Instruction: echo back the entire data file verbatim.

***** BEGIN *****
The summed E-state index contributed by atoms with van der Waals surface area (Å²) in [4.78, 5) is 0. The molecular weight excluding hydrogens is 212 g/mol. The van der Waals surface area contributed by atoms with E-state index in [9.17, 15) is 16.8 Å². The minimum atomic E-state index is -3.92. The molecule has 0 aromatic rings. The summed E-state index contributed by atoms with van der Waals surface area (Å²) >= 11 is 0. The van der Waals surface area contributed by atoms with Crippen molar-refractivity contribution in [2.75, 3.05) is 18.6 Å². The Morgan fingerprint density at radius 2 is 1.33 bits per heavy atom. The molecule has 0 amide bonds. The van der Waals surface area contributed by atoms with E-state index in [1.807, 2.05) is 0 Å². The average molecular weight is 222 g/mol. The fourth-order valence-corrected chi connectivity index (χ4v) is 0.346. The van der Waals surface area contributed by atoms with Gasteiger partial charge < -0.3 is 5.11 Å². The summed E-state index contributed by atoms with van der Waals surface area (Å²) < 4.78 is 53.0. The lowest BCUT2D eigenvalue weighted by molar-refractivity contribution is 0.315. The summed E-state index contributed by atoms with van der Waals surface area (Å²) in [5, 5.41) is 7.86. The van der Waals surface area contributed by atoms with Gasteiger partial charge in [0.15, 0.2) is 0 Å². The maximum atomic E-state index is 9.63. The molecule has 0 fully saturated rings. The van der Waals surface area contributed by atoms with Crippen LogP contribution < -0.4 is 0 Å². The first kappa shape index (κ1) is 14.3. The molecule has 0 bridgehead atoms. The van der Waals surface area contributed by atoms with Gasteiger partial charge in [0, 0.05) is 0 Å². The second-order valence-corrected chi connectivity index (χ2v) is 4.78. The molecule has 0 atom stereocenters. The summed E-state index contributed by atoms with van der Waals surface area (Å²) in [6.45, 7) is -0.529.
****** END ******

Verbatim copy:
The summed E-state index contributed by atoms with van der Waals surface area (Å²) in [4.78, 5) is 0. The molecular weight excluding hydrogens is 212 g/mol. The van der Waals surface area contributed by atoms with E-state index in [9.17, 15) is 16.8 Å². The minimum atomic E-state index is -3.92. The molecule has 0 aromatic rings. The summed E-state index contributed by atoms with van der Waals surface area (Å²) >= 11 is 0. The van der Waals surface area contributed by atoms with Crippen molar-refractivity contribution in [2.75, 3.05) is 18.6 Å². The Morgan fingerprint density at radius 2 is 1.33 bits per heavy atom. The molecule has 0 amide bonds. The van der Waals surface area contributed by atoms with E-state index in [1.807, 2.05) is 0 Å². The average molecular weight is 222 g/mol. The fourth-order valence-corrected chi connectivity index (χ4v) is 0.346. The van der Waals surface area contributed by atoms with Gasteiger partial charge < -0.3 is 5.11 Å². The summed E-state index contributed by atoms with van der Waals surface area (Å²) < 4.78 is 53.0. The lowest BCUT2D eigenvalue weighted by molar-refractivity contribution is 0.315. The summed E-state index contributed by atoms with van der Waals surface area (Å²) in [5, 5.41) is 7.86. The van der Waals surface area contributed by atoms with Gasteiger partial charge in [0.15, 0.2) is 0 Å². The maximum atomic E-state index is 9.63. The molecule has 0 fully saturated rings. The van der Waals surface area contributed by atoms with Crippen LogP contribution < -0.4 is 0 Å². The first kappa shape index (κ1) is 14.3. The molecule has 0 bridgehead atoms. The van der Waals surface area contributed by atoms with Gasteiger partial charge in [0, 0.05) is 0 Å². The second-order valence-corrected chi connectivity index (χ2v) is 4.78. The molecule has 0 atom stereocenters. The summed E-state index contributed by atoms with van der Waals surface area (Å²) in [6.45, 7) is -0.529.